Fortune writes a good article on how the private equity owned Charlie Brown’s/Bugaboo restaurant chain filed for bankruptcy resulting in 2000 job losses, without the company informing its workers why the business collapsed (try too much debt and not enough investment).

The Wall Street Journal does a nice job revealing how New York City is finding that apartment complexes acquired in leveraged buyuots are in too much debt and cannot keep up with repairs. By fining them more, the City is trying to drive down their values so they are repurchased at more realistic prices.

Several of the biggest private equity firms rent space at 9 W. 57th Street though you will not find any of their names in the directory.

After delivering poor returns, some private equity firms are themselves starting to implode, including three groups that were once among the most respected in the industry, Elevation Partners, Candover Investments and Quadrangle. More PE firms are in run-off mode.

Historically, according to a thorough January EDHEC Business School report, about 10 percent of companies bought globally by PE firms go bankrupt. See more on this page under STUDIES.

A Delaware judge in February said a KKR-led private equity consortium won the auction to buy Del Monte Foods by ignoring the Company Board’s instructions and forcing competition out. The New York Times Deal Professor has a column describing how PE firms are back to their 1980s ways of manipulating public company auctions.

Recap of how much money private equity firms spent globally in 2010.

KKR led a group of investors that in April 2011 took advantage of the what were then flush debt markets and refinanced some of the debt in Energy Future Holdings, the biggest LBO of all time. Now, the company in exchange for paying a higher interest rate has extra time to pay its principal. Problem is there is still a cash crunch and analysts believe the company will have significant negative free cash flow in 2014.

Blackstone in December 2010 refinanced a similarly sized LBO, Equity Office Properties, by amending a debt agreement. EOP agreed to pay a slightly higher interest rate for reducing its principal and extending the maturity from 2012 until 2014.

Blackstone is saving its buyout of Hilton Hotels by greatly expanding its luxury hotel line including Waldorf-Astoria through licensing deals. Clever and makes sense.

Blackstone, meanwhile, is becoming a real estate giant now eyeing strip malls. In March, it led the $9.4 billion buyout of Centro Properties, the biggest LBO reached since 2007 when the recession took hold.

What were flush credit markets in 2010 and the first several months of 2011 also gave PE firms a chance to wreak more dividend destruction.

Private equity owned hospital operator HCA in November 2010 issued its third dividend of the year to its owners (it is not taking the money from surplus cash but borrowing money to pay its owners). The pace of dividends was similar to during the 2005-2007 period. Problem is private equity owned companies after cutting costs to pay debt associated with the initial LBOs have difficulty handling the strain of doing it all over again. For more, read Chapter Six: Plunder and Profit in the Buyout of America.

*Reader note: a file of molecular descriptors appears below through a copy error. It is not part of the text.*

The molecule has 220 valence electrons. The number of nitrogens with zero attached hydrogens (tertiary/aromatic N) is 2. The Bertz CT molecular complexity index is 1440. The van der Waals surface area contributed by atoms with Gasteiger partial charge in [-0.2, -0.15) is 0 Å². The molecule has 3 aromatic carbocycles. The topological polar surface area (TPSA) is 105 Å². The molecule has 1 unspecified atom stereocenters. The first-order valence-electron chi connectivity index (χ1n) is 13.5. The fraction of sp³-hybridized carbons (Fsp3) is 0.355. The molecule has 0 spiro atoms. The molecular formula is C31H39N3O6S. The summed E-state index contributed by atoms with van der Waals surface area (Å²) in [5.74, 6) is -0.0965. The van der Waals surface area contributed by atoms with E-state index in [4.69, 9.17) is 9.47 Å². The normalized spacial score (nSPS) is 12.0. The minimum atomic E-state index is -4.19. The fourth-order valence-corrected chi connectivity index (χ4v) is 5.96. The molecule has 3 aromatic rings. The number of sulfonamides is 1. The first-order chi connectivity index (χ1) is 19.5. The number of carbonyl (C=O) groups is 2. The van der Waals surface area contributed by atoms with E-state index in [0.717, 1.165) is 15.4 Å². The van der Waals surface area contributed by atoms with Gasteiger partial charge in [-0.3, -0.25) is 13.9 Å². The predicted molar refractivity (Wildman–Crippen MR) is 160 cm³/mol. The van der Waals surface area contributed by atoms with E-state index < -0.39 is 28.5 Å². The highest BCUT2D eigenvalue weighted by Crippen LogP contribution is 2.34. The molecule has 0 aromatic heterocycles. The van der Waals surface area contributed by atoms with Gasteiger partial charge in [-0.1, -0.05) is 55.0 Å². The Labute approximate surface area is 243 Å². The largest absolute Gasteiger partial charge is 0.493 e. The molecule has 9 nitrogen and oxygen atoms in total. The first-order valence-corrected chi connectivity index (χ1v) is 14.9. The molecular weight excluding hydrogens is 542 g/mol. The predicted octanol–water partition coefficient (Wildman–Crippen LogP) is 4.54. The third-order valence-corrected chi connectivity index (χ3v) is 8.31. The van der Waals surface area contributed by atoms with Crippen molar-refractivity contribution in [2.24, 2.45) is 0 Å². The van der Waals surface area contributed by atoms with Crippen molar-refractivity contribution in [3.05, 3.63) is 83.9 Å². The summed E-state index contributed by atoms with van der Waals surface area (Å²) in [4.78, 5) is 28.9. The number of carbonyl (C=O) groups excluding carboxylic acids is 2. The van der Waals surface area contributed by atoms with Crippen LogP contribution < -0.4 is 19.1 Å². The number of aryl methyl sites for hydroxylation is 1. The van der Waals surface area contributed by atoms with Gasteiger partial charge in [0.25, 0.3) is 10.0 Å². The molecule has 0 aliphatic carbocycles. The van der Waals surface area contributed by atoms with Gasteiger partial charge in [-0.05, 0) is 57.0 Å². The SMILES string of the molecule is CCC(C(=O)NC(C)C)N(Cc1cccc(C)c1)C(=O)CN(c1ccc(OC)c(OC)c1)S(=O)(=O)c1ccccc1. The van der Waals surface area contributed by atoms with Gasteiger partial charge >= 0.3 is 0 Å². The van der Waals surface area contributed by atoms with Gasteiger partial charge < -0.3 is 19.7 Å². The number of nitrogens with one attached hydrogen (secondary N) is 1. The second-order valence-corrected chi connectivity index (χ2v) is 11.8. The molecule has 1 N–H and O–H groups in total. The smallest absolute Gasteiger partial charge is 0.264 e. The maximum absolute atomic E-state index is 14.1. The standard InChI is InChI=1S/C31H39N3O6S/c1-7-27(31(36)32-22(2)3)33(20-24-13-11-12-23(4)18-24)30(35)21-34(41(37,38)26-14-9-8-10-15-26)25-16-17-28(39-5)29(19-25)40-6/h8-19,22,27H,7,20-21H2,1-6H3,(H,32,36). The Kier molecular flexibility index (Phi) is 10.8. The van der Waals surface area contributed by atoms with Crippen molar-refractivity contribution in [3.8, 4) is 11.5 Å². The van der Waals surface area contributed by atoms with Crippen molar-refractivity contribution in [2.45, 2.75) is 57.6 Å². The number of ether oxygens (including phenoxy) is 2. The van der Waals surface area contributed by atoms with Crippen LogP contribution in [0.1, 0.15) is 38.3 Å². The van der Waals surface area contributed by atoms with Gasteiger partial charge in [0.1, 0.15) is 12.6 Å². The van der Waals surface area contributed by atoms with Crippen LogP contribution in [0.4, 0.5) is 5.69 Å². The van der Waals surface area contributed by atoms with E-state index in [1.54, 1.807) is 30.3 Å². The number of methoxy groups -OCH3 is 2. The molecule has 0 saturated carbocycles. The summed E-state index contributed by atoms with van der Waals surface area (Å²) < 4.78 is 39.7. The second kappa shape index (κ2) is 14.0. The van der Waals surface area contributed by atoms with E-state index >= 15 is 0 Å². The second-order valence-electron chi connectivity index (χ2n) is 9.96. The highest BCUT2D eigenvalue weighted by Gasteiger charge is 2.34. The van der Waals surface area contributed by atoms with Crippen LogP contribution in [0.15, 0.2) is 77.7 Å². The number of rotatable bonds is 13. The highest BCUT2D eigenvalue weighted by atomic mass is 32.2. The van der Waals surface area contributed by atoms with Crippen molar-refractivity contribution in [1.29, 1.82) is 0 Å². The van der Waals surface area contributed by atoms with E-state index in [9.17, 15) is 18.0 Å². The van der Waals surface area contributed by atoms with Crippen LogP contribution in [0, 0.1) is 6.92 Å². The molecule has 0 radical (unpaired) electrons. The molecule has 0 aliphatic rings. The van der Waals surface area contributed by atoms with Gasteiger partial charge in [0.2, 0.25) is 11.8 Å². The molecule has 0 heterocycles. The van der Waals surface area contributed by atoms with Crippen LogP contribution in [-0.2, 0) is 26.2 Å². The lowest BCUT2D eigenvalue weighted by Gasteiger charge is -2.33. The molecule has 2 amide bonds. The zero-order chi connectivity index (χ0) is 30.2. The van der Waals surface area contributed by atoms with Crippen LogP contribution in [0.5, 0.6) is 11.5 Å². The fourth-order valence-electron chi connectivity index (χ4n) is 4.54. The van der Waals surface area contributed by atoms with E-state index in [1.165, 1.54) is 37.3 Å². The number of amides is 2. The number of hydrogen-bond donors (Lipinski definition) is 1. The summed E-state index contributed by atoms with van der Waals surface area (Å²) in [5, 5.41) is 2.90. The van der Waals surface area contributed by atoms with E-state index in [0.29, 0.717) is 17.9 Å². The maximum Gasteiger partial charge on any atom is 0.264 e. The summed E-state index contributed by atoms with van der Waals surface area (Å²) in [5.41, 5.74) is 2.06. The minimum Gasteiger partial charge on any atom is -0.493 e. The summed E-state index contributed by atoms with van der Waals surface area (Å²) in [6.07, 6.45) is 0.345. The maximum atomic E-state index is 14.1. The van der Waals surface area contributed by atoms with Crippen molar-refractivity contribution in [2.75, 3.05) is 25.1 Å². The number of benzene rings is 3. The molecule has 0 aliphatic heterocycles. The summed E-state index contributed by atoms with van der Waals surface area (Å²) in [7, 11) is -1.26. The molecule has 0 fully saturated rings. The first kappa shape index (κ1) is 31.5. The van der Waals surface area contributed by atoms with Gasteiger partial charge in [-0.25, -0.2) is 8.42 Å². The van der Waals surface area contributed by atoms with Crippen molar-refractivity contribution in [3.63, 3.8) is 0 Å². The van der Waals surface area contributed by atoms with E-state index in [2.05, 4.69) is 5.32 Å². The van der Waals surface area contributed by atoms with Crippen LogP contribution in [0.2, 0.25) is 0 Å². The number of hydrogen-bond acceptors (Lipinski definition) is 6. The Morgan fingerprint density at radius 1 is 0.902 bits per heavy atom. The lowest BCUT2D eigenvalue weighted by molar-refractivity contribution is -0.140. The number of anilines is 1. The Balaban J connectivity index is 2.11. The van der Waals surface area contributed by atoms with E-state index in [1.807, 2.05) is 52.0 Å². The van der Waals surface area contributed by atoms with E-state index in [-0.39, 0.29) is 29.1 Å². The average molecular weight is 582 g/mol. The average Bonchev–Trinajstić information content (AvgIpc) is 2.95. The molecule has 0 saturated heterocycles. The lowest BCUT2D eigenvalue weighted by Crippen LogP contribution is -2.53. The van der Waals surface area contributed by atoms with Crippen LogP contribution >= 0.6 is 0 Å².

PE firms are searching for opportunities overseas.

The New York Times Deal Doctor in December 2010 wrote an article about the difficulties American PE firms have investing abroad including foreign regulatory hurdles, and how despite the hype they have not committed that much money.

Australia in May 2011 upheld a court ruling forcing foreign private equity firms to pay local taxes when making profits off local businesses.

KKR and other private equity firms including Carlyle are making money by investing in fast-growing Chinese companies. In Agusut, KKR bought a minority stake in a Chinese wastewater treatment plant. Carlyle founder David Rubenstein in January even met China President Hu Jinatao. Carlyle’s companies though are often found to have accounting irregularities.

Meanwhile, KKR is also lending money to Indian businesses.

TPG has had trouble gaining a foothold in Russia; while the Chinese Government in May 2011 trying gain a US foothold took an ownership stake in TPG.

In November 2010, Dallas Fed President Richard Fisher warned of an upcoming buyout bubble. He believes that artificially low interest rates cause mutual funds to chase yield and invest in high-yield funds which fuel the LBO market. His words were measured but his message was clear: private equity firms tighten operations and do not expand the workforce.

HCA went public in early March 2011 as the biggest PE-backed IPO ever. Read my story to see how Bain Capital made a fortune by sapping proceeds from its own investors. Meanwhile, there are a growing number of private equity buyouts of for-profit hospitals.

Private equity owned companies are expected to represent about half the money raised in 2011 IPOs.